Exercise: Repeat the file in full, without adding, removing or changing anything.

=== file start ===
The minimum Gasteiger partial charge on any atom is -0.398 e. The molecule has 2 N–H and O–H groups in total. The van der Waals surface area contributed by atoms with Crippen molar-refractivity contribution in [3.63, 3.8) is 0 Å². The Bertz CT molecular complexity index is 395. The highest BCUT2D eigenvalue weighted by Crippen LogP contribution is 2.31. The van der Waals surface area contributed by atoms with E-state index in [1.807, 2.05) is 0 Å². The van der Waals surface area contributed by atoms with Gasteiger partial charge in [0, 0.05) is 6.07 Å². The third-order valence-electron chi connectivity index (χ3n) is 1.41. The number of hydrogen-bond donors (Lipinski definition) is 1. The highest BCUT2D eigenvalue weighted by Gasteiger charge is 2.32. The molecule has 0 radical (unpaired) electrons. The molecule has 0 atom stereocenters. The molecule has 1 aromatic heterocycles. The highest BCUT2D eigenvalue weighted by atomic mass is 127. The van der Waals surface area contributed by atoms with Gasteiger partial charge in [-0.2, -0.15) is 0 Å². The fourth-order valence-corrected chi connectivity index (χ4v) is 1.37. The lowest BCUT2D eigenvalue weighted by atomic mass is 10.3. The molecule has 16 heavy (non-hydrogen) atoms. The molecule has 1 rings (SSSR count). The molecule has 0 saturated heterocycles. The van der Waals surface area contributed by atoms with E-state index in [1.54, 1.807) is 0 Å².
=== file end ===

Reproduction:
The minimum Gasteiger partial charge on any atom is -0.398 e. The molecule has 2 N–H and O–H groups in total. The van der Waals surface area contributed by atoms with Crippen molar-refractivity contribution in [3.63, 3.8) is 0 Å². The Bertz CT molecular complexity index is 395. The highest BCUT2D eigenvalue weighted by Crippen LogP contribution is 2.31. The van der Waals surface area contributed by atoms with E-state index in [1.807, 2.05) is 0 Å². The van der Waals surface area contributed by atoms with Gasteiger partial charge in [0, 0.05) is 6.07 Å². The third-order valence-electron chi connectivity index (χ3n) is 1.41. The number of hydrogen-bond donors (Lipinski definition) is 1. The highest BCUT2D eigenvalue weighted by Gasteiger charge is 2.32. The molecule has 0 radical (unpaired) electrons. The molecule has 0 atom stereocenters. The molecule has 1 aromatic heterocycles. The highest BCUT2D eigenvalue weighted by atomic mass is 127. The van der Waals surface area contributed by atoms with Gasteiger partial charge in [-0.2, -0.15) is 0 Å². The fourth-order valence-corrected chi connectivity index (χ4v) is 1.37. The lowest BCUT2D eigenvalue weighted by atomic mass is 10.3. The molecule has 16 heavy (non-hydrogen) atoms. The molecule has 1 rings (SSSR count). The molecule has 0 saturated heterocycles. The van der Waals surface area contributed by atoms with E-state index in [1.54, 1.807) is 0 Å².